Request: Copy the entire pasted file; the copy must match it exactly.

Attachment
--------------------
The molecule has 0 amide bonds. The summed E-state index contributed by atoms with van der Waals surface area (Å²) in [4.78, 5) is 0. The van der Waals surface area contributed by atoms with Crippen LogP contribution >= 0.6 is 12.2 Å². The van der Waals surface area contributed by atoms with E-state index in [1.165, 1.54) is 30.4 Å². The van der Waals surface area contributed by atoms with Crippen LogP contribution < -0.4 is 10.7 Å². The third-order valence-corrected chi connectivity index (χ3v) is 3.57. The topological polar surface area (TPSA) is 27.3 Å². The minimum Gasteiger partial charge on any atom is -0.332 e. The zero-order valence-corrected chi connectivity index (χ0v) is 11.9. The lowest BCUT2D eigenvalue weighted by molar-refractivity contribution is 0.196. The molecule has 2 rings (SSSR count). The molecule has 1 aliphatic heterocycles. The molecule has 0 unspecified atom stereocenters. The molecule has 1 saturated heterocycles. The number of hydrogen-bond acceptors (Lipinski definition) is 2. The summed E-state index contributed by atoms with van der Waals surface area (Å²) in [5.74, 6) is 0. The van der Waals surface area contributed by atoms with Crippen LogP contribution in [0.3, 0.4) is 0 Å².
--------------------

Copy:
The molecule has 0 amide bonds. The summed E-state index contributed by atoms with van der Waals surface area (Å²) in [4.78, 5) is 0. The van der Waals surface area contributed by atoms with Crippen LogP contribution >= 0.6 is 12.2 Å². The van der Waals surface area contributed by atoms with E-state index in [1.165, 1.54) is 30.4 Å². The van der Waals surface area contributed by atoms with Crippen LogP contribution < -0.4 is 10.7 Å². The third-order valence-corrected chi connectivity index (χ3v) is 3.57. The topological polar surface area (TPSA) is 27.3 Å². The minimum Gasteiger partial charge on any atom is -0.332 e. The zero-order valence-corrected chi connectivity index (χ0v) is 11.9. The lowest BCUT2D eigenvalue weighted by molar-refractivity contribution is 0.196. The molecule has 2 rings (SSSR count). The molecule has 1 aliphatic heterocycles. The molecule has 0 unspecified atom stereocenters. The molecule has 1 saturated heterocycles. The number of hydrogen-bond acceptors (Lipinski definition) is 2. The summed E-state index contributed by atoms with van der Waals surface area (Å²) in [5.74, 6) is 0. The van der Waals surface area contributed by atoms with Crippen LogP contribution in [0.3, 0.4) is 0 Å².